processing. exhibition-as-research of the Vil' Furgalo photo archive
Center's Exhibition Hall
An exhibition is usually the result and presentation of some research, but can that research and knowledge-creation process itself become an object of representation at an exhibition?
The concept of exhibitions-as-research contends that museums would be more attractive to both researchers and audiences if we consider exhibitions as knowledge-in-the-making rather than platforms for disseminating already established insights. The emergence of exhibitions-as-research is part of recent developments within museological materiality theories and participatory approaches to exhibition-making. Modern exhibitions reflect the continuous changes in the understanding of what knowledge is and how it can be presented. Therefore, the focus of this exhibition – processing – is on the research process in which we as curators are engaged and to which whoever is interested may join.
This project raises important questions: How can we exhibit something that is still research in the making? Which concepts of knowledge apply to such a format? And how do we (both the authors and the audience) rethink our roles within such a project?
The main object and actor of the exhibition is the Vil' Furgalo photo archive. In 2019, the Center for Urban History enriched its collection with ten thousand negatives that are part of the photographer's legacy. Most of these are 35mm and medium format negatives preserved by his friends, Ihor Nikitin and Andriy Poliakov. During the exhibition, we will be creating a digital archive and co-observing the transfer of the private legacy to the institution. We will see negatives being converted to a digital format and becoming an archive. We will gain an insight into how our knowledge about the author, photography, and images themselves is constructed. The editing of the existing Wikipedia page for Vil' Furgalo will illustrate the knowledge generation process.
We opted for two approaches to researching the Vil' Furgalo photo archive. We will act as archivists and chroniclers when we find historical sources and construct facts. We will don the cap of interpreters when we use the latter to create stories based on today's relevant issues and interests. During this exhibition, we will be looking for answers to questions that will help us understand what happens to a photograph when it moves "from the film to a digital format." Does the digital environment negate the materiality of a photograph? How is the value of photography created, and what is the role of an archive in this process? What is the link between the author and his archive? How does our perception of the past change through engagement in institutional archives of private photographs?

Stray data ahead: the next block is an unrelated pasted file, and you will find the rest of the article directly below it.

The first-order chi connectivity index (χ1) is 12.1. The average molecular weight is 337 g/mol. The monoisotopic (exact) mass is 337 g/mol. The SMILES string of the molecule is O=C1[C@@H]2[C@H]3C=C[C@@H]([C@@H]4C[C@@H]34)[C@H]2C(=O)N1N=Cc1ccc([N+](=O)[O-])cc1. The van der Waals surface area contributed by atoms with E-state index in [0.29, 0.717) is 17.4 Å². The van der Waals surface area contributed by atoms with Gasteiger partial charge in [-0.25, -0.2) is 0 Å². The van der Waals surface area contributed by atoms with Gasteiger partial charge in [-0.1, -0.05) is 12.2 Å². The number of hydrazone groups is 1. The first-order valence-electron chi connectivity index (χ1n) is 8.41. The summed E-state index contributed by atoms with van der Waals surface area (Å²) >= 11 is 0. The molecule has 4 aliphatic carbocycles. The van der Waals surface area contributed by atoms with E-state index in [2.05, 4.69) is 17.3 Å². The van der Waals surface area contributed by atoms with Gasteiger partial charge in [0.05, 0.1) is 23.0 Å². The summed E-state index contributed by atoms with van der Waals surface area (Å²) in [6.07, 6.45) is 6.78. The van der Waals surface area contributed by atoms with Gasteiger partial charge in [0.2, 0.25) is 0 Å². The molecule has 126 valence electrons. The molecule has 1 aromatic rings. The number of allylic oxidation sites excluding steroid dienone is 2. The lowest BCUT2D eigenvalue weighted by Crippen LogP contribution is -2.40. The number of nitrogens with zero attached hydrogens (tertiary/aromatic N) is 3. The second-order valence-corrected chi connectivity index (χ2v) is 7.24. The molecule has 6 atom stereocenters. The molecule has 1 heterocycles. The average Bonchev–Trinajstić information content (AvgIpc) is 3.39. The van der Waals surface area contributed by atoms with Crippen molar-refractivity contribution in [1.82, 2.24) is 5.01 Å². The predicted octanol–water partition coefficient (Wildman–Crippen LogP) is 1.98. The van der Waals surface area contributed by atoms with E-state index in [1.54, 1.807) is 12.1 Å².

Our exposition will be changing continuously, and we hope to co-create it with its visitors. Every now and then, we will be populating the exhibition with new data indicating the date of addition. This will allow us to track down its pace and development over time. Thus, we encourage each and every one of you to leave your comments in specially designated places.
The exhibition was and is being made by:
Curatorial team: Oleksandr Makhanets, Viktoriia Panas, Bohdan Shumylovych
Vlodko Kostyrko, artist, designer
Oleksandra Davydenko, graphic designer
Sofia Dyak, Olha Zarechnyuk, Taras Nazaruk, Natalia Otrishchenko, Iryna Sklokina, consultancy
Maryana Mazurak, communication support
Tetiana Fedoruk, financial support
Oleksandr Dmytriiev, Zoriana Slyusarchuk, technical support
Regina Zheleznyakova, digitization and mediation
Iryna Kovalchuk, Roman Khimei, RADAR Films, video art
Olha Povoroznyk, video
Mariia Kozak, Danylo Yankovskyi, Olha Bereza, Natalia Markevych, assistance with processing materials
Maryna Kurushyna, literary editing
Olha Tyshkovets, translation
Oleksandr Koshovskyi, assembly and exhibition stand set-up
We are grateful for the cooperation of Ihor Nikitin, Andriy Poliakov, and Roman Barabakh.
The exhibition is being implemented within the project Going Out to the City: the Lviv Street and Artistic Practices of the Early and Late 20th Century supported by the Lviv City Administration and the Focus on Culture program.